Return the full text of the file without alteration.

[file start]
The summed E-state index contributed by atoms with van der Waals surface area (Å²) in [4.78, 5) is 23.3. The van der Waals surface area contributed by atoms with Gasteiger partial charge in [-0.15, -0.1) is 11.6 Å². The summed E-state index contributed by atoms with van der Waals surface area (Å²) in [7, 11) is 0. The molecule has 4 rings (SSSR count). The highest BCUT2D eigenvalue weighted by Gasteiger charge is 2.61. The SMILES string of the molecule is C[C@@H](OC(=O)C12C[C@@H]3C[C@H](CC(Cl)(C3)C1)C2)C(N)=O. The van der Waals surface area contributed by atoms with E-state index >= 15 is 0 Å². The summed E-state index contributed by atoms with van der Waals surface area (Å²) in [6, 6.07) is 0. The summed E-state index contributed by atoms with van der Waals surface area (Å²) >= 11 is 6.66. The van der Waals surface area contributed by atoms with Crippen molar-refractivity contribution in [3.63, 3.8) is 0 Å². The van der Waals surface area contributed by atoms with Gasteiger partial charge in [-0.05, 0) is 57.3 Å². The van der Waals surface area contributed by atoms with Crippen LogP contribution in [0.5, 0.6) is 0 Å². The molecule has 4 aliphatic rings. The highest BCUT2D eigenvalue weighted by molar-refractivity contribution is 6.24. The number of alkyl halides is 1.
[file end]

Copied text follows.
The summed E-state index contributed by atoms with van der Waals surface area (Å²) in [4.78, 5) is 23.3. The van der Waals surface area contributed by atoms with Gasteiger partial charge in [-0.15, -0.1) is 11.6 Å². The summed E-state index contributed by atoms with van der Waals surface area (Å²) in [7, 11) is 0. The molecule has 4 rings (SSSR count). The highest BCUT2D eigenvalue weighted by Gasteiger charge is 2.61. The SMILES string of the molecule is C[C@@H](OC(=O)C12C[C@@H]3C[C@H](CC(Cl)(C3)C1)C2)C(N)=O. The van der Waals surface area contributed by atoms with E-state index >= 15 is 0 Å². The summed E-state index contributed by atoms with van der Waals surface area (Å²) in [6, 6.07) is 0. The summed E-state index contributed by atoms with van der Waals surface area (Å²) >= 11 is 6.66. The van der Waals surface area contributed by atoms with Crippen molar-refractivity contribution in [3.63, 3.8) is 0 Å². The van der Waals surface area contributed by atoms with Gasteiger partial charge in [-0.05, 0) is 57.3 Å². The van der Waals surface area contributed by atoms with Crippen LogP contribution in [0.5, 0.6) is 0 Å². The molecule has 4 aliphatic rings. The highest BCUT2D eigenvalue weighted by molar-refractivity contribution is 6.24. The number of alkyl halides is 1.